[Updated with VentureOne/Ernst & Young data, which shows investing increased significantly during the quarter]

vc-down.jpgVenture capitalists invested robustly during the third quarter, at or near record levels since 2001, according to two surveys released last night.

So all is OK on the investing side, even if the venture capital firms themselves are showing signs of pain. Friday, news spread of yet another venture capital firm that has put its fund-raising plans on hold, because investors found its results too mediocre to justify reinvesting. The firm, Sequel Venture Partners, of Boulder, Colo, invests in health care and technology.

Venture capitalists invested $7.1 billion during the third quarter, comfortably above levels of the same quarter last year, but showing a slight drop off from $7.3 million or so pace set in the first two quarters of this year, according to data published by PricewaterhouseCoopers, the National Venture Capital Association and Thomson Financial.

This was followed by data from VentureOne and Ernst & Young, which shows a more robust investment picture. Venture capitalists invested $8.1 billion the third quarter, up from strongly from $7.5 billion in the second quarter, and $6.3 billion the same quarter a year ago, according that survey. It was the ninth straight quarterly increase, and the highest since 2001.

The quarter saw notable increases in both the clean-tech and internet companies.

Software and life sciences remain the most heavily funded sectors, with $1.11 billion and $1.9 billion, respectively, according to the NVCA/PwC/Thomson survey. Clean-tech, however continues to draw more interest, with $844 million in investment, or an 80 percent increase compared to the second quarter of the year. Three of the top five deals this quarter were in clean-tech.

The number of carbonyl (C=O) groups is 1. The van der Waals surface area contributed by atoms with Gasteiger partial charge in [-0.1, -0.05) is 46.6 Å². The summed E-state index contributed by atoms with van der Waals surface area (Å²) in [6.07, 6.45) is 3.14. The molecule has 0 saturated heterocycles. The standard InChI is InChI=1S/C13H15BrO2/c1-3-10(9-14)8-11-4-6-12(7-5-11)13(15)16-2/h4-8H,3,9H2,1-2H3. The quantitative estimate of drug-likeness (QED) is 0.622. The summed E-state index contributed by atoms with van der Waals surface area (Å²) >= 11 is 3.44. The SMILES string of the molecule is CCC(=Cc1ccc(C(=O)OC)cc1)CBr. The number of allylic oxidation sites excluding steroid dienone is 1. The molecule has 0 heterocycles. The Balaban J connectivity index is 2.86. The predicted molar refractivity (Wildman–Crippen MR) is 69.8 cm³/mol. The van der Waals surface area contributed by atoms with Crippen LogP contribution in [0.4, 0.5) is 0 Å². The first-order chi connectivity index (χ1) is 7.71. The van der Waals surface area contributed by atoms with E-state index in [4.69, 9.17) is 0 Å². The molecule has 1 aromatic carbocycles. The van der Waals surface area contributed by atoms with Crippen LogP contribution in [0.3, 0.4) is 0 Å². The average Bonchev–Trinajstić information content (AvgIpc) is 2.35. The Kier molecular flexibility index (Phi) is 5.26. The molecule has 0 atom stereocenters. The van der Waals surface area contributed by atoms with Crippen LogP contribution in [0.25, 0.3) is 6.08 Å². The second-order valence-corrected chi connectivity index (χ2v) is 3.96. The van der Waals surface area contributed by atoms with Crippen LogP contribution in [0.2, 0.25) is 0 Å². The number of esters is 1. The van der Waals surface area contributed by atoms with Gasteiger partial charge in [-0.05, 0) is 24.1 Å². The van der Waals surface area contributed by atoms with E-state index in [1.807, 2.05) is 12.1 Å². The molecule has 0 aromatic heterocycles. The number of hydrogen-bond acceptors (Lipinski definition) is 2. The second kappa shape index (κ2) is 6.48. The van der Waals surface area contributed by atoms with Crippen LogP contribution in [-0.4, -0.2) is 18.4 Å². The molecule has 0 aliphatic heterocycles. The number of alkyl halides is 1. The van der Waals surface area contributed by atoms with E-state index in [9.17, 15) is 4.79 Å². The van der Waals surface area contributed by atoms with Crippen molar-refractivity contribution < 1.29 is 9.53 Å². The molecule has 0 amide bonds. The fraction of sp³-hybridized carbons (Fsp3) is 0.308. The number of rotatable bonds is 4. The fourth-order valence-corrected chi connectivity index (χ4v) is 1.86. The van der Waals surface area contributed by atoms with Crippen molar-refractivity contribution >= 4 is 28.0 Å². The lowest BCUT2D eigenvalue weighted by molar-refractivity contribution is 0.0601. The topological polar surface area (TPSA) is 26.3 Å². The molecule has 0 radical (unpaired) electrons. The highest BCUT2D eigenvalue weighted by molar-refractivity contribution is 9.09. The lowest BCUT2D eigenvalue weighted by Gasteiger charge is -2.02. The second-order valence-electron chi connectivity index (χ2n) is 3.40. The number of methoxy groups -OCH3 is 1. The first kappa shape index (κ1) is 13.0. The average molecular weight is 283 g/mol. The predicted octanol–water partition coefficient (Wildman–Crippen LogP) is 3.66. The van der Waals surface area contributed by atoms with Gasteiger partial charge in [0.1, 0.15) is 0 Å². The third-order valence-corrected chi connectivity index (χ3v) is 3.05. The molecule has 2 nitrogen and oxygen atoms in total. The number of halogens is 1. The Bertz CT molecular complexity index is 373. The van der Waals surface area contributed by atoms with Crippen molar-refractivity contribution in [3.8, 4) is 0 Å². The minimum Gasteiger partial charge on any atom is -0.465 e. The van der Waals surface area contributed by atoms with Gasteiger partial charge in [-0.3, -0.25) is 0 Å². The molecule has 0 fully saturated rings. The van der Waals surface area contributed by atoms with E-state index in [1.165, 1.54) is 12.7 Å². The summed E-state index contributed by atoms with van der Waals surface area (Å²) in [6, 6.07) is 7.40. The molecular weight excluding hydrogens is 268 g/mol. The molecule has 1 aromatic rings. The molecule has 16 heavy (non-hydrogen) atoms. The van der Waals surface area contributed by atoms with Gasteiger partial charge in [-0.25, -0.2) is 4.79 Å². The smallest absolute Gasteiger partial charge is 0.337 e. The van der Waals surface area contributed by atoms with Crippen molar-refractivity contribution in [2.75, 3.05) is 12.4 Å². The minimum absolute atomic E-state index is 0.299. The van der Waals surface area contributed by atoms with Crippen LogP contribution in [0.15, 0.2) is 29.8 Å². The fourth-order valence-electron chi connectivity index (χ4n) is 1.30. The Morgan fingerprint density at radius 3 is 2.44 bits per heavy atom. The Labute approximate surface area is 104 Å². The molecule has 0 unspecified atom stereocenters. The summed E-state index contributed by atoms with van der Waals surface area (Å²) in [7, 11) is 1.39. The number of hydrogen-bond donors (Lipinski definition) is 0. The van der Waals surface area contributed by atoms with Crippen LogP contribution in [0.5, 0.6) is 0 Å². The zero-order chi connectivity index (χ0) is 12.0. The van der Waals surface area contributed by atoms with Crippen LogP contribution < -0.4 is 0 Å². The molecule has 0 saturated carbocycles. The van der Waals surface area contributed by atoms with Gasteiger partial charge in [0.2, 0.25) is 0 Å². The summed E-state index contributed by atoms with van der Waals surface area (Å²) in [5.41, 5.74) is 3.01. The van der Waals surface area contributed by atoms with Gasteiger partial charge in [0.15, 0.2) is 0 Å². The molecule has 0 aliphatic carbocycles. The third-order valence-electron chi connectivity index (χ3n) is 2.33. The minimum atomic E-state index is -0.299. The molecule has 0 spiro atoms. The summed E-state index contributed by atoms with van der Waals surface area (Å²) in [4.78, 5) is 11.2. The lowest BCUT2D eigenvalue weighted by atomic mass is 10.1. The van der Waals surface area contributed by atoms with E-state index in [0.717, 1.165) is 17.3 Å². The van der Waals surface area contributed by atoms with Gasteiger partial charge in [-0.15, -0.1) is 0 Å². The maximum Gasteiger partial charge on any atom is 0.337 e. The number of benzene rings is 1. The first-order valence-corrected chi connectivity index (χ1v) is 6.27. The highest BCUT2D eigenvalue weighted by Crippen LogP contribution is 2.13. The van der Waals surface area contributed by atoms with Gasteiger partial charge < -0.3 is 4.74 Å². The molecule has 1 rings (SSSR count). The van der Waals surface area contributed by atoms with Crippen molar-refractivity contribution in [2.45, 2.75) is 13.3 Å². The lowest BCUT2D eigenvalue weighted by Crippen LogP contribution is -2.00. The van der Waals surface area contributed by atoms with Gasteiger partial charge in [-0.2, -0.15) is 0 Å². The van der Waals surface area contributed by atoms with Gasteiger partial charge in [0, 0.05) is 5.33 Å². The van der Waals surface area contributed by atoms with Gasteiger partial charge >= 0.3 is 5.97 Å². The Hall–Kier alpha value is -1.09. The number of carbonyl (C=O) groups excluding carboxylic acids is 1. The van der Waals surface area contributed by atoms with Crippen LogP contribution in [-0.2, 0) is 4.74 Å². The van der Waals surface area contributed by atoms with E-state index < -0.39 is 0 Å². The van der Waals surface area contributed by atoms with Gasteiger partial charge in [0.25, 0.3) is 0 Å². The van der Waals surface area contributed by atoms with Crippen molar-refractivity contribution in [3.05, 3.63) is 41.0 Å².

The whopper was GreatPoint Energy, of Cambridge, Mass, which raised $100 million — one of the largest deals ever for the sector. It converts coal and biogass into clean natural gas (see our coverage of the deal, announced last month), and is backed big-name investors Kleiner Perkins, Khosla Ventures and Draper Fisher Jurvetson. The only company raising more than GreatPoint was Globus Medical, which raised $110 million.

Looking more closely at the NVCA/PwC/Thomson survey, here’s a full list of the top deals for the first quarter: Download Excel file.

Silicon Valley had the most deals, as usual. For a full list of all of the Silicon Valley company fundings, by company, investors, amounts, sector, location, and stage, see this detailed file (downloads Excel). Here’s a slide show of national trends (downloads pdf), and the detailed numbers are here (Excel file).

The year is still on pace to be the biggest year for venture investments since 2001.

Internet companies got $1.1 billion, a 17 percent increase in dollars over the second quarter. Media and entertainment was hot too, with $509 million compared to $464 million in the second quarter.

The dollar value of first time deals (companies receiving venture capital for the first time) was $ 1.7 billion, which remains high compared to last year. However, seed deals in the third quarter fell 15 percent to $1.4 billion compared to the second quarter.



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